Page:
Nutrition Edit

The differences between each spot and the science behind it

Ever wondered why your spots look so different? That’s because there are a number of different types, which look and feel different on the skin. Ranging from the common white head to the under the skin cyst. Our skin researchers are here to drill down on six types of spots, explaining the differences and educating you on the anatomy behind each blemish.

1. Whiteheads/Closed Comedones

These are little bumps on the skins surface. They are not red or inflamed, and occur when dead skin cells, bacteria and oil become trapped in the hair follicle. The plug fills the follicle, causing it to swell and creating the little bumps you see on the skin. You may be tempted to pick or squeeze these types of spots, but this should be avoided, as the bacteria can spread across your face and lead to redness and scarring.

2. Blackheads

Black heads are easily recognisable by colour. Similar to white heads, this is also a clogged follicle but instead of closed it is open, allowing the sebum and melanin to be oxidized which turns the pore dark [2]. This type of mild acne is often found on your back, shoulders, face and can be highly concentrated on the nose area. They are slightly raised but are not painful because they are not inflamed like other spots. Here are some factors that can increase your chance of developing blackheads:

  • Your body producing too much oil
  • Hormonal changes
  • Irritation of the hair follicles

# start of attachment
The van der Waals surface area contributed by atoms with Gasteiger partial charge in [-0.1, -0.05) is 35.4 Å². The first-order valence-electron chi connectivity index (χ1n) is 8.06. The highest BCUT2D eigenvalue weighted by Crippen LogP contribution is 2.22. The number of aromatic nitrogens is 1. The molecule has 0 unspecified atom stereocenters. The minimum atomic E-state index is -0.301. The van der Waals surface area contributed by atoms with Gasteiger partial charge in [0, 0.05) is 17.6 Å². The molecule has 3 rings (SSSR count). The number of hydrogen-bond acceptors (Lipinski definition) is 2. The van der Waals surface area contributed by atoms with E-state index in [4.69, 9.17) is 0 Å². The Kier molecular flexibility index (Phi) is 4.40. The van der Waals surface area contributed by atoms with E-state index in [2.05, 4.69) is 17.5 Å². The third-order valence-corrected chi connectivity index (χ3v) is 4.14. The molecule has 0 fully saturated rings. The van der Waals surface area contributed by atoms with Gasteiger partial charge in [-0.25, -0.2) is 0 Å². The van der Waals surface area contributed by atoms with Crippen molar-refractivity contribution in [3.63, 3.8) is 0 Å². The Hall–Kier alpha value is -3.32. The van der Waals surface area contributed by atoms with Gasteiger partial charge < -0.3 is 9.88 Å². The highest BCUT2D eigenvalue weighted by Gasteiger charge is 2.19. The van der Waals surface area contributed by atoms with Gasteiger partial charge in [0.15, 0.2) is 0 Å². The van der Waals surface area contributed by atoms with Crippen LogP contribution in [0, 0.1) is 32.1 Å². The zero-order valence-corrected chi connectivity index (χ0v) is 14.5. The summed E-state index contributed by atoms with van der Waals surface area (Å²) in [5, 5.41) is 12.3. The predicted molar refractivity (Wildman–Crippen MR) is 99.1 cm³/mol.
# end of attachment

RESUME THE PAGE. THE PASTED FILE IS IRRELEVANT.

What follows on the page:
• Heavy sweating
  • Over production of skin cells

3. Cysts

A cyst contains fluid or air, appears as a bump, and grows deep underneath your skin. They can vary by size and location. Cystic acne is one of the most severe types of acne and can be because of hormonal changes or trapped oil and bacteria. They can appear on the face, chest, back, neck and arms. Again, you should avoid squeezing or popping a cyst, this can lead to infection which can result in scarring. Folliculitis can look like cystic acne, but this is an ingrown hair that becomes infected. Commonly formed when people use hair removal methods such as waxing or shaving. 

4. Papules

A papule is a small red bump and usually less than 5 millimetres and coned shape. They don’t have yellow or white pus. Over time, it becomes a pustule – this can take a few days for the pus to appear. Similar to many other spots, it develops from excess oil and skin cells clogging a pore[4].Typically, they are quite painful.

5. Pustules

Pustules are bumps on the skin that contain fluid or pus – they most often start out as papules. They appear as white bumps and the skin can become quite red. They can develop on any part of the body, but they are most common on the face, back and chest. In addition, they may also be found in clusters on the same area of the body and are often found in mild to moderate acne. One of the most common causes are hormonal imbalances, particularly among teenagers and young adults.

6. Nodules

Hard knots under the skin filled with protein keratin.. Some of the areas when nodules can form are the armpits, groin, head, and neck. It feels like a hard lump on the skin and can be visible. If you think you may have a nodule, you should seek medical advice from your doctor. 

It’s important to be aware of the type of acne or spots you may have, which can help educate you on some of the reasons why you may be getting problem skin. Making sure you don’t squeeze or pick the spots too is key to prevent the bacteria spreading. Discover six steps to help manage problem skin and incorporate into your routines. 

SHOP Problem Skin


  1. A closer look at blackheads vs white heads. Healthline. March 2022.
  2. Blackheads. Healthline. March 2019.
  3. What’s causing this cyst? Healthline. April 2021. 
  4. What causes acne papules? Healthline. May 2019. 
  5. What to know about nodules? Healthline. September 2019.
  6. What causes pustules? Healthline. July 2019.